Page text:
During an unusual ceremony held recently at the Pakistan embassy in Paris, French authorities handed over some 445 ancient art pieces to the diplomats. These contained not only terracotta human and animal figurines, but also vases, jars, plates, bowls and many other objects, stolen from the ancient Indus Valley archaeological sites, mostly situated in Balochistan.
The thrilling adventure actually began on September 13, 2006, when French Customs agents at the Charles de Gaulle Airport seized a parcel containing 17 objects coming from an unmentioned sender in Pakistan and addressed to a Parisian art gallery. The accompanied bill amounted to a modest sum of 1, 210 Euros.
Experts were soon able to identify the ceramic pieces as belonging to a period more than 3,000 years before the birth of Jesus Christ and certainly robbed from a number of archaeological sites in Balochistan. Their market value was estimated at 7,500 Euros.
France returns stolen archaeological treasure to Pakistan dating back to more than 5,000 years
Instead of taking immediate action, the French Customs officials decided to wait a while, allowing the manipulators some more time to carry on with their illegal adventure. Hardly two more weeks had gone by when the gallery owner received another bigger parcel, this time containing 93 ceramic pots and vases that were valued by the experts at 45,000 Euros.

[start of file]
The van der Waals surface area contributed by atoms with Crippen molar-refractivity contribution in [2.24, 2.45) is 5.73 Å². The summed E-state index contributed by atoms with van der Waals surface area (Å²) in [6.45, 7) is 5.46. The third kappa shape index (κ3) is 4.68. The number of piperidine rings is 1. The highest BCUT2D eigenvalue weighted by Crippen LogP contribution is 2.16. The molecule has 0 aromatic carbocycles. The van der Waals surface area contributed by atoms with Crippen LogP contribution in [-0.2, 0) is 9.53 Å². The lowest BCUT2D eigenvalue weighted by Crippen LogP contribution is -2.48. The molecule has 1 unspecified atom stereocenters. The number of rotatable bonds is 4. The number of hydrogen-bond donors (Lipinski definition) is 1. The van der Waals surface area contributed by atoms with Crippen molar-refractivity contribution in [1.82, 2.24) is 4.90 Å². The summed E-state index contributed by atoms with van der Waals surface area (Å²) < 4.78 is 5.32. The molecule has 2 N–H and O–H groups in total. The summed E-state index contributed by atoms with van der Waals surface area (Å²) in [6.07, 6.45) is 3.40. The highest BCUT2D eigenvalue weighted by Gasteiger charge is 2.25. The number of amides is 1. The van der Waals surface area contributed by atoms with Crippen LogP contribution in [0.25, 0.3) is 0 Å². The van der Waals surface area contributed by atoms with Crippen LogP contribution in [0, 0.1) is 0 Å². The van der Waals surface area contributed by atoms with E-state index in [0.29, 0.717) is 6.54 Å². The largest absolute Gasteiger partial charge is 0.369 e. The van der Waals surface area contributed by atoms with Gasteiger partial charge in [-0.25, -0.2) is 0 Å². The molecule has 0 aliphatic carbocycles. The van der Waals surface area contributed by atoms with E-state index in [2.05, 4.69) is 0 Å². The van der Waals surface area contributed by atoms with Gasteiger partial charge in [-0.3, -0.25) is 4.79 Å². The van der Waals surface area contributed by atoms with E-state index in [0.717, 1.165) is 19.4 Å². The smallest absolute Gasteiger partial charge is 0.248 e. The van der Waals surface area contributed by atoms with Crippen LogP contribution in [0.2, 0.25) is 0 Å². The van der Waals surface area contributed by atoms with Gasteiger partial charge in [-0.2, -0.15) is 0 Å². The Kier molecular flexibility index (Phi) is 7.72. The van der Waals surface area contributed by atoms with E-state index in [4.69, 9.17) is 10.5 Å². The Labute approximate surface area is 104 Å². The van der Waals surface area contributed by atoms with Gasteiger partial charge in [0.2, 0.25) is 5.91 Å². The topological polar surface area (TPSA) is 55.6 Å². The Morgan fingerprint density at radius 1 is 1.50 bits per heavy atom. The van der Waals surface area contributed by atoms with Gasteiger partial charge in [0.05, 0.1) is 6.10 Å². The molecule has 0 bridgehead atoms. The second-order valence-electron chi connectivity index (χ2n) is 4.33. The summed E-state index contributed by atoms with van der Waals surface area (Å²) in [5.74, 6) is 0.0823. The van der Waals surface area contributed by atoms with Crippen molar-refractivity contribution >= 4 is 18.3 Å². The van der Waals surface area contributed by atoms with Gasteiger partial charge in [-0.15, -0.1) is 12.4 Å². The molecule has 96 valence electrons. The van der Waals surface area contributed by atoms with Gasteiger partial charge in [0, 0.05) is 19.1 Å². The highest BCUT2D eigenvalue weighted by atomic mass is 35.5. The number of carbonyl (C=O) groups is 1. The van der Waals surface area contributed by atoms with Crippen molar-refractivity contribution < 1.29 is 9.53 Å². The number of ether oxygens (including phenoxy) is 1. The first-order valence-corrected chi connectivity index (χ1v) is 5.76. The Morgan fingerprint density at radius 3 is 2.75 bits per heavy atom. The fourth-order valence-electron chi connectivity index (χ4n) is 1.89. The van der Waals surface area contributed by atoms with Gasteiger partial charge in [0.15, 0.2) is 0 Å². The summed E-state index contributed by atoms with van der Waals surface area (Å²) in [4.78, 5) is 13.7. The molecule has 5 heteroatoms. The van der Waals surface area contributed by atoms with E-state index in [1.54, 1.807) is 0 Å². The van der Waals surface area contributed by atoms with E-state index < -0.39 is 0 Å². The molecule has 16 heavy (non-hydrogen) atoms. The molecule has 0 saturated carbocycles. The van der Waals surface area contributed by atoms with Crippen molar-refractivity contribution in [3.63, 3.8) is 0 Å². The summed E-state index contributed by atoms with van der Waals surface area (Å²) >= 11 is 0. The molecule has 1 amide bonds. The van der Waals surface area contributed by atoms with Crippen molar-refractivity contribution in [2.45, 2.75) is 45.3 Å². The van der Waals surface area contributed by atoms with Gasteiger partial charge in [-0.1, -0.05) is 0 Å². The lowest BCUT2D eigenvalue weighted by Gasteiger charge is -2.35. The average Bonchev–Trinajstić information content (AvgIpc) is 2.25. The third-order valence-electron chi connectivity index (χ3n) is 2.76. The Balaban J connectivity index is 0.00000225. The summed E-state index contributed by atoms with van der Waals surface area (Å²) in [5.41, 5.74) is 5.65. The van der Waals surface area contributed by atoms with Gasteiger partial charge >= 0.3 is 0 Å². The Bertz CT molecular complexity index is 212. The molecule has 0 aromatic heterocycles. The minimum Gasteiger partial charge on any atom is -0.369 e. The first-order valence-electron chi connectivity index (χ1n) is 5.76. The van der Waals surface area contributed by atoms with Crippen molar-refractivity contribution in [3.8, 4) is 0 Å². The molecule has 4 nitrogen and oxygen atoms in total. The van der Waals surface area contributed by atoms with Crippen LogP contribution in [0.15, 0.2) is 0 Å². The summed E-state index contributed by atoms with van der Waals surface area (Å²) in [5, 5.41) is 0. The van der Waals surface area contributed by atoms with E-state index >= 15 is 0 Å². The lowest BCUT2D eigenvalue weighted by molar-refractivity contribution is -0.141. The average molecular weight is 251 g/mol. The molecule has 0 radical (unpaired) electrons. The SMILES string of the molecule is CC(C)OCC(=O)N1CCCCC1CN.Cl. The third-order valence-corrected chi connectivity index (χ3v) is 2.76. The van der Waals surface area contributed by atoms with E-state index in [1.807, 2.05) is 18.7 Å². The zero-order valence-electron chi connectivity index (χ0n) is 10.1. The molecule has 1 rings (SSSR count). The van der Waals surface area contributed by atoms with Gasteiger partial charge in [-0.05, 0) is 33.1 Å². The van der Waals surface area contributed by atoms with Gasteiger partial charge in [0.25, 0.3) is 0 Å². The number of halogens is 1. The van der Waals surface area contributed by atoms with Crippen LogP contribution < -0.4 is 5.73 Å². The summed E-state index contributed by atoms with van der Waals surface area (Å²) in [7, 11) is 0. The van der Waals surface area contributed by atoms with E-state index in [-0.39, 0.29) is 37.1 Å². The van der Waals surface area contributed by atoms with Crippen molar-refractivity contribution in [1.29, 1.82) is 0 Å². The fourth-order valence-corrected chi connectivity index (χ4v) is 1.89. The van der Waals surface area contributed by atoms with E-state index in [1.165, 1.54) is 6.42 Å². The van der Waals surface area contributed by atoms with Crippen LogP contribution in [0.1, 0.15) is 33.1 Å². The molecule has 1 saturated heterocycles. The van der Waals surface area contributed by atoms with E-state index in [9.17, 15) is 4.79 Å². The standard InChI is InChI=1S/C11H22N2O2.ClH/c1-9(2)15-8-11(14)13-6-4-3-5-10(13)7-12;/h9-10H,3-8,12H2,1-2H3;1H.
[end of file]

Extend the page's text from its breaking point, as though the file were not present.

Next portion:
Now it was the moment for the investigation to take a judicial course with judges and lawyers moving in. By June 2007 more than 330 similar objects were seized, their total value having been assessed at around 140,000 Euros. It was discovered that the lucrative business had been going on since 1990 but had taken on an immense proportion since the beginning of the year 2000. Judges ordered an immediate return of these historical treasures to the country of their origin.
The recovered pieces mainly belong to the Nal and Kully archaeological sites situated near the towns of Khuzdar, Kolwa and Lasbela in south-east Balochistan. More than a hundred of these spots, discovered almost a century ago by the well-known archaeologist Sir Marc Aurel Stein in the British days, have rarely been excavated. A number of stone houses along the magnificently paved streets in small towns such as Murda Sang, Nindowari and Sohr Dal still remain impeccable.
However, Pakistan was not the sole target of these traffickers. Only last year, following nearly 50 operations by the French authorities, some 15,000 artefacts were seized, which included not only stolen archaeological pieces but also legendary artistic masterpieces.
The most startling of these acts of vandalism came to light on February 26, 2018, when the police, during a routine checking, discovered an unclaimed suitcase on a bus on the Ferrière-en-Brie Highway. Inside the suitcase was a painting signed by Degas with the year of creation 1877 clearly visible on the canvas — the masterpiece was stolen in 2009 from the Cantini Museum in Marseille.
Two years ago, during a ceremony much similar to the recent one at the Pakistani embassy, the French authorities returned to the Egyptian diplomats, eight antique statues belonging to the period of the Pharaohs. They were found in the baggage of a British resident returning home on a Paris-London train.
However, this obviously lucrative racket is not limited to archaeological and art pieces. On February 16, 2015, the French agents discovered a dinosaur skeleton, dating back some 60 million years and stolen from the Confluences Museum in the city of Lyon. Its value was estimated at 700,000 Euros!
The writer is an art critic based in Paris
Published in Dawn, EOS, July 21st, 2019